But we tried two restaurants that we truly enjoyed:
Azul Condesa – Condesa Neighborhood
Probably one of the best tortilla soups I’ve had to date. They also have an interesting menu if you’re looking for something really experimental on your vacation (guacamole with crickets, anyone??).
The vibe is perfect for a night out. Huge green plants surround an open patio to create a chic, yet casual ambiance. Being one of the city’s hottest spots right now, the people that fill this restaurant add to the overall energy of the place.
It’s a busy place – so reservations are a must!
La Fonda del Recuerdo – Polanco
La Fonda del Recuerdo was the last restaurant we visited before leaving back to Chicago – and as they say, we saved the best for last.
Throughout the three days we were in Mexico City, we had a rule of eating only traditional Mexican cuisine – and La Fonda del Recuerdo not only provides traditional Mexican cuisine, but everything laid in front of us seemed like a home cooked meal.
Everything we ordered was delicious. It was one of those meals where you are genuinely sad when you take the last bite. The Green Mole with pork, the crab soup, and the freakin tamales were from a different a planet. OYYY take me back.
And let’s talk about the ambiance!! We walked in and were immediately greeted by two hostesses dressed in traditional costumes consisting of floor length full skirts and white frill tops. In fact, all the waiters dressed the part!
Not only that, minutes within sitting, we were serenaded by mariachi bands playing a taking requests from patrons for Mexican songs that everyone in the room knew the words to except us.
Anyone who is visiting Mexico City definitely needs to check La Fonda del Recuerdo. MUST VISIT!
WHERE WE STAYED
We stayed at Busue hotel, an old house converted to this glorious boutique hotel in the heart of Polenco. I have to say this hotel stole my heart.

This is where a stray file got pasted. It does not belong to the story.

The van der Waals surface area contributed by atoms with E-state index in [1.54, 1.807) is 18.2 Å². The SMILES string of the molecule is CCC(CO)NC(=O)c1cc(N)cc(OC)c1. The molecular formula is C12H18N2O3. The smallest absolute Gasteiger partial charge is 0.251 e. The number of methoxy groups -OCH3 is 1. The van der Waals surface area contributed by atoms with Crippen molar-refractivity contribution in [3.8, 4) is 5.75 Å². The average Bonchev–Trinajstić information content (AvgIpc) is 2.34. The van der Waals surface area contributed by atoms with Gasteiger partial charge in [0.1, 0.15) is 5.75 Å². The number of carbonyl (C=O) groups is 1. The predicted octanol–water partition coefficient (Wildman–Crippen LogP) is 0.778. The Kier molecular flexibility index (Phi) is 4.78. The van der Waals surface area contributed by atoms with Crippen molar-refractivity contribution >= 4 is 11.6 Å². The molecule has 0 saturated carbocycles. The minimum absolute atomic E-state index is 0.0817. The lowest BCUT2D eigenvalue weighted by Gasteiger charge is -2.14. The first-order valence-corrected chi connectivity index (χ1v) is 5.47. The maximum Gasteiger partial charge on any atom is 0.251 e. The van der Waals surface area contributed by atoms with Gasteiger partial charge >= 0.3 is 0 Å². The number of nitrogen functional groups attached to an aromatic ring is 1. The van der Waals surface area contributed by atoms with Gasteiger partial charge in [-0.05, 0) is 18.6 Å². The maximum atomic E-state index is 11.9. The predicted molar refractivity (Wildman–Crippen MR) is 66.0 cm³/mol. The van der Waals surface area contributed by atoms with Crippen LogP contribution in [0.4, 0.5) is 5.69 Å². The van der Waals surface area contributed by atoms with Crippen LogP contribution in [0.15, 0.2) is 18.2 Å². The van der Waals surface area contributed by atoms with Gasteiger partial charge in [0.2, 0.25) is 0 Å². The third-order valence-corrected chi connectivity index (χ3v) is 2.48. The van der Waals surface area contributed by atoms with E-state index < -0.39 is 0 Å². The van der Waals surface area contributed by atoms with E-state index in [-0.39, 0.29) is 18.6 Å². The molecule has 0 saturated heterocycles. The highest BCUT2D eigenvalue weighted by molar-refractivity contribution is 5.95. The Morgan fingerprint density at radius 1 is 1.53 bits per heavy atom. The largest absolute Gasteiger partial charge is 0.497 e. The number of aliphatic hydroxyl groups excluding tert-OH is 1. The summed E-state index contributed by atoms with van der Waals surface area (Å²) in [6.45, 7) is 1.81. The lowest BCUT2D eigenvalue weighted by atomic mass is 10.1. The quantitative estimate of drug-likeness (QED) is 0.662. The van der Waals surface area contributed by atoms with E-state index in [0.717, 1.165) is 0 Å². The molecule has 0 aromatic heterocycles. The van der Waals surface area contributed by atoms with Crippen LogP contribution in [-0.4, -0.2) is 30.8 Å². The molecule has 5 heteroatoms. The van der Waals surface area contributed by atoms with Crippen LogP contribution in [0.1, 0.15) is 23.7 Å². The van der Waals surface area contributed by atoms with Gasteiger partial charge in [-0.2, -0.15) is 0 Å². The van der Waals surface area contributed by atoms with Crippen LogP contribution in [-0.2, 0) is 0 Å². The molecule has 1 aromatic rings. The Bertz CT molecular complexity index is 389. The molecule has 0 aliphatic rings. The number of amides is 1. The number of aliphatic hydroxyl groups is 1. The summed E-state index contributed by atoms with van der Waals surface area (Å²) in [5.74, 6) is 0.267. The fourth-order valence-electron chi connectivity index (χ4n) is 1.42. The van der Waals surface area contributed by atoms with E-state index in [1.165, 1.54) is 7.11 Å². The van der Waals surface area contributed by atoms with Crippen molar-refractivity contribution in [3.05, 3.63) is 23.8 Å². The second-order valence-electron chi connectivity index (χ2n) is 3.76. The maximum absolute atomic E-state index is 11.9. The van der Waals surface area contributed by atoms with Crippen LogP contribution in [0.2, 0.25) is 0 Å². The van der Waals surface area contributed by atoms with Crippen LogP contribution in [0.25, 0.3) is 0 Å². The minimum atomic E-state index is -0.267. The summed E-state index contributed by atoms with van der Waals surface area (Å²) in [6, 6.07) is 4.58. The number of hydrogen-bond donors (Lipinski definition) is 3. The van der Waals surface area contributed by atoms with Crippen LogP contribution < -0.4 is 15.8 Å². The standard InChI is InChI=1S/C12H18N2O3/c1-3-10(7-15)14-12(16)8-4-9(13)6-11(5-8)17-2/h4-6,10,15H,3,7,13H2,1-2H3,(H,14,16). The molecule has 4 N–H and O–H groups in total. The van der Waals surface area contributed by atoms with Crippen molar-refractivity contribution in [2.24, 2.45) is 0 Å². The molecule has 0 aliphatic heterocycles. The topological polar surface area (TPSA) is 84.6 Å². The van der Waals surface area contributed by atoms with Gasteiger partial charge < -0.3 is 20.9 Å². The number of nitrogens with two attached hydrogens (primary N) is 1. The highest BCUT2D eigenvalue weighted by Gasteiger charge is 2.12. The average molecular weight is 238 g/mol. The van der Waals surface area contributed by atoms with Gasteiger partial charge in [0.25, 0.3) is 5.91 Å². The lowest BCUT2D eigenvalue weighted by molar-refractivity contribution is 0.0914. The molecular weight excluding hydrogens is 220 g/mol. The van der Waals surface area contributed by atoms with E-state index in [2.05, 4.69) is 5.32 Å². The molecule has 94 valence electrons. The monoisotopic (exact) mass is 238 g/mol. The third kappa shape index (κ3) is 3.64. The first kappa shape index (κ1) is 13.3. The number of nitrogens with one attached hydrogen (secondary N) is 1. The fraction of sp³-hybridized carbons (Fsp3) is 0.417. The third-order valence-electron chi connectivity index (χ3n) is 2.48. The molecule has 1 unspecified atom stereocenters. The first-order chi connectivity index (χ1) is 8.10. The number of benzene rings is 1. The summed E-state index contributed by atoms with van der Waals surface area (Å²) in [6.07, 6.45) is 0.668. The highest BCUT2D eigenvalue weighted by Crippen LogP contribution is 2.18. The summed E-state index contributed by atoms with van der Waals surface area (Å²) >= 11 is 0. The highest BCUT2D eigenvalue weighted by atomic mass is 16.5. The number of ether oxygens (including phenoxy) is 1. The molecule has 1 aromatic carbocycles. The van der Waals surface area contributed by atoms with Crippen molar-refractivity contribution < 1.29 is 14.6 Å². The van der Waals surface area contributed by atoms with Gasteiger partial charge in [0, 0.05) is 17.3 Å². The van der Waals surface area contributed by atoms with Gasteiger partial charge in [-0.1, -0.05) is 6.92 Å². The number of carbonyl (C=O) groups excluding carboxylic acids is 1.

For complete review of Busue hotel, click here.
Just an hour and half drive outside of Mexico city is the pyramids of Teotihuacan! We rented a private driver for a $120 USD for the whole day.
Although you could spend more than a day learning all the cool things about this ancient civilization, we only stayed for about 5 hours with our cramped weekend schedule. Not to mention, the crowds were insane.
We originally had our hearts set on climbing The Pyramid of the Sun (the main pyramid on display), but the line literally wrapped around almost half of the base. That’s over 10 city blocks for reference.
Instead, we made the shorter trek up the Pyramid of the Moon, which had no line and a stunning view. If you want the full experience, I suggest getting there early to beat those crowds!
MEXICO CITY TIPS
Uber everywhere – it’s so cheap. And the wait time is like 10 seconds – they appear the moment you order them.
Bathroom tips. M in bathroom doors does not stand for men – it stands for Mujer – which means women in Spanish. So if you are a guy, please turn off your english vocab when entering the bathroom. Otherwise, you’ll be doing as I did plenty of times – casually entering women’s bathrooms.